April 26, 2020/Third Sunday of Easter

Opening Prayer

Risen One, like those disciples on the road to Emmaus, we struggle to recognize you in the everyday journey of our lives.

We seek your wisdom in the midst of the questions we have about the circumstances we find ourselves in—circumstances sometimes beyond our control, but often of our own making.

Open our eyes, to your work of transformation in and around us.

As we walk with you each day, may your new life be made manifest in what we say to others. Help us to understand the power of our words to hurt or to heal; give us the graciousness to make all our conversations holy.

Just as we desire that our speaking be holy, may our seeing be holy as well. We are bombarded with images everyday, O Christ, that shape our attitudes and behaviors.

As you opened the scriptures to the disciples and taught them everything, open our eyes to behold you in your Word, in the beauty of your creation, the beauty of another human being and the beauty of art, and song, and dance.

And in our seeing, help us to recognize and welcome the stranger in our midst. May our welcome be a celebration of the gifts and graces of persons who are different from us.

So often we forget, Holy One, that you invite us to abide with you; to have our lives hidden in you. We thank you that you travel with us each and every day of our lives.  Amen.

Scripture Lesson/Luke 24:13-35 (NRSV)

13Now on that same day two of them were going to a village called Emmaus, about seven miles from Jerusalem, 14and talking with each other about all these things that had happened.  15While they were talking and discussing, Jesus himself came near and went with them, 16but their eyes were kept from recognizing him.  17And he said to them, “What are you discussing with each other while you walk along?”  They stood still, looking sad.  18Then one of them, whose name was Cleopas, answered him, “Are you the only stranger in Jerusalem who does not know the things that have taken place there in these days?”  19He asked them, “What things?”  They replied, “The things about Jesus of Nazareth, who was a prophet mighty in deed and word before God and all the people, 20and how our chief priests and leaders handed him over to be condemned to death and crucified him.  21But we had hoped that he was the one to redeem Israel.  Yes, and besides all this, it is now the third day since these things took place.  22Moreover, some women of our group astounded us.  They were at the tomb early this morning, 23and when they did not find his body there, they came back and told us that they had indeed seen a vision of angels who said that he was alive.  24Some of those who were with us went to the tomb and found it just as the women had said; but they did not see him.”  25Then he said to them, “Oh, how foolish you are, and how slow of heart to believe all that the prophets have declared!  26Was it not necessary that the Messiah should suffer these things and then enter into his glory?”  27Then beginning with Moses and all the prophets, he interpreted to them the things about himself in all the scriptures.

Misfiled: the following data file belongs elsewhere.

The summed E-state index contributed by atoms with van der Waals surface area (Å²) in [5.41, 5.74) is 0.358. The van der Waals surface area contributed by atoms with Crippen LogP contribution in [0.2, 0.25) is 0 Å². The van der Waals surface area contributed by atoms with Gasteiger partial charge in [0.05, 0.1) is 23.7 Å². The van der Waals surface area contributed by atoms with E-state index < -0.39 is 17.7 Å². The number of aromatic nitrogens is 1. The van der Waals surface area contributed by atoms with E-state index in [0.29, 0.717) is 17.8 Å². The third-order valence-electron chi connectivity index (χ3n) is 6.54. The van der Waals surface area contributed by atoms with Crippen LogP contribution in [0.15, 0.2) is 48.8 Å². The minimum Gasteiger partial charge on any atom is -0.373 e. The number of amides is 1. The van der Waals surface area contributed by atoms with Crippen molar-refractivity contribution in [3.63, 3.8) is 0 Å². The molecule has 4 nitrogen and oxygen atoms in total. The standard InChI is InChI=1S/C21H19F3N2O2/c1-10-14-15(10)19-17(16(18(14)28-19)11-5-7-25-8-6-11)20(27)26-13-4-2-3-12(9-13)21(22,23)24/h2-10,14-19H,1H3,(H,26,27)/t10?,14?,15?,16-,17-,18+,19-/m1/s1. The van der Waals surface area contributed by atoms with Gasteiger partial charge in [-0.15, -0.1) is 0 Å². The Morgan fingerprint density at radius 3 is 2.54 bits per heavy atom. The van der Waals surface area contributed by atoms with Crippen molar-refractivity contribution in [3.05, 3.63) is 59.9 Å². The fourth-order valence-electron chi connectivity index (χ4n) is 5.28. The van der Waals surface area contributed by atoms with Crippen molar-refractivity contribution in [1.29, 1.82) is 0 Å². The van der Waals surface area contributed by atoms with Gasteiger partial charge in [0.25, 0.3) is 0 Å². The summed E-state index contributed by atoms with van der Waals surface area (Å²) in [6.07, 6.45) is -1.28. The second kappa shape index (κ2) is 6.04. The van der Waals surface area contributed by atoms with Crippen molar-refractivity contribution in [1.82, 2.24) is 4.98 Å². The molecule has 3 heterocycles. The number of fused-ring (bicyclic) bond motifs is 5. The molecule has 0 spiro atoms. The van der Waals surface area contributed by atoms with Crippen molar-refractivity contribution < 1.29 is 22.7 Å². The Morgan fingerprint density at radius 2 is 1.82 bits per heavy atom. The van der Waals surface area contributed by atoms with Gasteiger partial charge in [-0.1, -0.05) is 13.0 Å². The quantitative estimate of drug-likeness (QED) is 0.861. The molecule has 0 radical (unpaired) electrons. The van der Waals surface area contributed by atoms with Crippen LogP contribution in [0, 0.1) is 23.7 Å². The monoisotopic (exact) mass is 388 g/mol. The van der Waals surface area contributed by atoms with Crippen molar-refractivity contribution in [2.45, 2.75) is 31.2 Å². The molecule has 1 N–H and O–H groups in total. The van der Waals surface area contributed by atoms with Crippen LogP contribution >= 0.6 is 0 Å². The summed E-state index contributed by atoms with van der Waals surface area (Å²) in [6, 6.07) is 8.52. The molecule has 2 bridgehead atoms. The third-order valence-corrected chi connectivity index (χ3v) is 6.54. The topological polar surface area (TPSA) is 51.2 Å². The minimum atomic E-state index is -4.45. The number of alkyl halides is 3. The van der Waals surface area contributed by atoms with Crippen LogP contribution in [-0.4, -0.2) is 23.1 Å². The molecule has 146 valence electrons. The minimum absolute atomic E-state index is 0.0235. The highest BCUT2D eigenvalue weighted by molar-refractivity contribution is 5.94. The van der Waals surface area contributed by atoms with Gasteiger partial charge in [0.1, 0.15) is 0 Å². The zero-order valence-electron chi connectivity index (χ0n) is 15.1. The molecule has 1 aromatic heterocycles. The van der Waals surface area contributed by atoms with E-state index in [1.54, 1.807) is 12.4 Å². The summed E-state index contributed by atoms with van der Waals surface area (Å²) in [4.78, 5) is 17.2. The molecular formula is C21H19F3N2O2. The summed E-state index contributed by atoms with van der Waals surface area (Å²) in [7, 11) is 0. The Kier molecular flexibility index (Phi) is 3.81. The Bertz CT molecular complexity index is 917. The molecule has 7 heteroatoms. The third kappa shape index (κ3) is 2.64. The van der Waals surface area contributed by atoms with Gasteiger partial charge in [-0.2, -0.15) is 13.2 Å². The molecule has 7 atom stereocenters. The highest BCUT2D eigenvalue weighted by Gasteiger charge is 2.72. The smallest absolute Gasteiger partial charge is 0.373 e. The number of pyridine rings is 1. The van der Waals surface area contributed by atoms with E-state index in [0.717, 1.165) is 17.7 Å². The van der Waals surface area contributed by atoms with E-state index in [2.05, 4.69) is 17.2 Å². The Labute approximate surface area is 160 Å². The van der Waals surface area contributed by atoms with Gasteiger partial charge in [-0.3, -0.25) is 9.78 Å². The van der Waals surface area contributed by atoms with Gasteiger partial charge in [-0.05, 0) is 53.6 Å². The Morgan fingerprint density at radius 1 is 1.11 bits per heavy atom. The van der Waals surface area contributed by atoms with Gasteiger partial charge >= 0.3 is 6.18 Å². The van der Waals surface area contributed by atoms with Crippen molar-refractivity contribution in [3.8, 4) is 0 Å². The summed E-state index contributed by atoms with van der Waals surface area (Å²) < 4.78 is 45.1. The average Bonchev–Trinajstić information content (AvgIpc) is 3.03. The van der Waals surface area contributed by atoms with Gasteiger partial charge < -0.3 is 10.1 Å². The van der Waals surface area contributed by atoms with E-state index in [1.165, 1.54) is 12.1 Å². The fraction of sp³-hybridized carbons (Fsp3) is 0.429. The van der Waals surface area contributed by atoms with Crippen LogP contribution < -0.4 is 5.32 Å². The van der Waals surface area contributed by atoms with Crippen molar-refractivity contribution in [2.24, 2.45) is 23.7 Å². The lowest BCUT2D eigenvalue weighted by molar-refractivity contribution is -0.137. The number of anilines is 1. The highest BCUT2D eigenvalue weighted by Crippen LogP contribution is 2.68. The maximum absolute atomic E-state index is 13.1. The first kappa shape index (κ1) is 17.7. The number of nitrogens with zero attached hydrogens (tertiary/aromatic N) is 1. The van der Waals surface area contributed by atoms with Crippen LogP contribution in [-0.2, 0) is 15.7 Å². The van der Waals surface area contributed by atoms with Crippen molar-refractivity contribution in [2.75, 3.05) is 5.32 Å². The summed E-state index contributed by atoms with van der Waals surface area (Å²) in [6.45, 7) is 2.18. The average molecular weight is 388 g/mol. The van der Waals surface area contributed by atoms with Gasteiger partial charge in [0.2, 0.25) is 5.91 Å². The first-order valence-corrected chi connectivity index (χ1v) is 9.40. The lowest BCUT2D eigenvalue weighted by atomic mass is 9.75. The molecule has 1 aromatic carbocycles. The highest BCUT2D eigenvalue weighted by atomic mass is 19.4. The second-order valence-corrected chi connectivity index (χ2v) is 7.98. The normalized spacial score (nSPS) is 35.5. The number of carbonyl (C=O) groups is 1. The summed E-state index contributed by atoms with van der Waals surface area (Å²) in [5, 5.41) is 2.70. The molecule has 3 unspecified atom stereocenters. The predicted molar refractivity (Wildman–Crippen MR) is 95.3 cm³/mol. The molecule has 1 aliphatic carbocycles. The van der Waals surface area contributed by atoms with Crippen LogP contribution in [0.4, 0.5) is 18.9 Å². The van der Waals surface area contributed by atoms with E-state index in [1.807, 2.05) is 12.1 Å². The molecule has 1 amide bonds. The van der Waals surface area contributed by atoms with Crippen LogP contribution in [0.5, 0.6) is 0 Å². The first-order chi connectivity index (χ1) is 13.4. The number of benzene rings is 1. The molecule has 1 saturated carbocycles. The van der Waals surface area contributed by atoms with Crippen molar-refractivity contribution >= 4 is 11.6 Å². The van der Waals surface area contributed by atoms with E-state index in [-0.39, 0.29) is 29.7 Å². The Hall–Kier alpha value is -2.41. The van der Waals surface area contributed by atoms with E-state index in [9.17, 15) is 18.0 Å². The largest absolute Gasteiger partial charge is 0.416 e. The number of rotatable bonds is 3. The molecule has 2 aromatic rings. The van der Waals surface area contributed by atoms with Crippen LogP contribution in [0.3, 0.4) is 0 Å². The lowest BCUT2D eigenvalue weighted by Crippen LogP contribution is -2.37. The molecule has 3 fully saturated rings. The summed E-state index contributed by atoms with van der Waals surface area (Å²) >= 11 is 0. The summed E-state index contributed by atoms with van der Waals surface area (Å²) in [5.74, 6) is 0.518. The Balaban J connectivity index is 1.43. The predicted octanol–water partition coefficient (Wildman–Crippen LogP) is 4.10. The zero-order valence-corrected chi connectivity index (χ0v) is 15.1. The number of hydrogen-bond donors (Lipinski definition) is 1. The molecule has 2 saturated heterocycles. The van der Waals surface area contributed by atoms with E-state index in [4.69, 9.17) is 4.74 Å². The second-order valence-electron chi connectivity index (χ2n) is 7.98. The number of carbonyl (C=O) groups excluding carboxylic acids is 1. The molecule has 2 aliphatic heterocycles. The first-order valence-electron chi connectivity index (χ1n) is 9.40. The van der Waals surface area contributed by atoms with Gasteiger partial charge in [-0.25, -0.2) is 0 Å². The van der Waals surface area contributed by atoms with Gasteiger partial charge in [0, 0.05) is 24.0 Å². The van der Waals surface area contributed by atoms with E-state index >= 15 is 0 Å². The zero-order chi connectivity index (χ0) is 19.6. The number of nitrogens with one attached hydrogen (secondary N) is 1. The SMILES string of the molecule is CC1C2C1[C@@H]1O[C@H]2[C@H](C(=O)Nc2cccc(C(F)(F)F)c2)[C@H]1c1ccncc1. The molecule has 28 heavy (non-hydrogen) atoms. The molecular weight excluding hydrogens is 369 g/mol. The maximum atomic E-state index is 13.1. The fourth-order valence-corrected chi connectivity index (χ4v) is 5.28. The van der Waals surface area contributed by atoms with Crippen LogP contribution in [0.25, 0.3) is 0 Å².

28As they came near the village to which they were going, he walked ahead as if he were going on.  29But they urged him strongly, saying, “Stay with us, because it is almost evening and the day is now nearly over.”  So he went in to stay with them.  30When he was at the table with them, he took bread, blessed and broke it, and gave it to them.  31Then their eyes were opened, and they recognized him; and he vanished from their sight.  32They said to each other, “Were not our hearts burning within us while he was talking to us on the road, while he was opening the scriptures to us?”  33That same hour they got up and returned to Jerusalem; and they found the eleven and their companions gathered together.  34They were saying, “The Lord has risen indeed, and he has appeared to Simon!”  35Then they told what had happened on the road, and how he had been made known to them in the breaking of the bread.

Message/Seven Miles to Nowhere

After his wife died, C.S. Lewis once wrote that he thought that his grief might be less if he intentionally avoided the places he and Joy had frequented by limiting his travels to only those places where they had never been together.  So he switched grocery stores, tried different restaurants, walked only along streets and paths that he and Joy had never taken.  But it didn’t work. To paraphrase Lewis, “I found out that grief is like the sky above—it is over everything.”

The two travelers in this morning’s text seem to think that by getting out of Dodge maybe they, too, could walk away from their grief, and leave the bad memories of the previous Friday behind.  Jerusalem had become like an empty house from which all the children had gone.  It was haunted with memories.  It was haunted by hope deferred.  Jerusalem was the place where their dreams had died.  It was more than high time to hit the road and see if they could leave their troubles behind.  And so they headed out on a trip I like to call seven miles to nowhere.

As any of us who have ever gone through the loss of someone we have loved or have had our dreams for the future dashed against the rocks, we know such an escapist strategy doesn’t work.  Indeed, grief is like the sky . . . Cleopas and his companion thought Emmaus maybe would be the place to go but as they trekked that way their conversation kept circling back and back and back again to the death of the One they had loved, the One in whom they had hoped.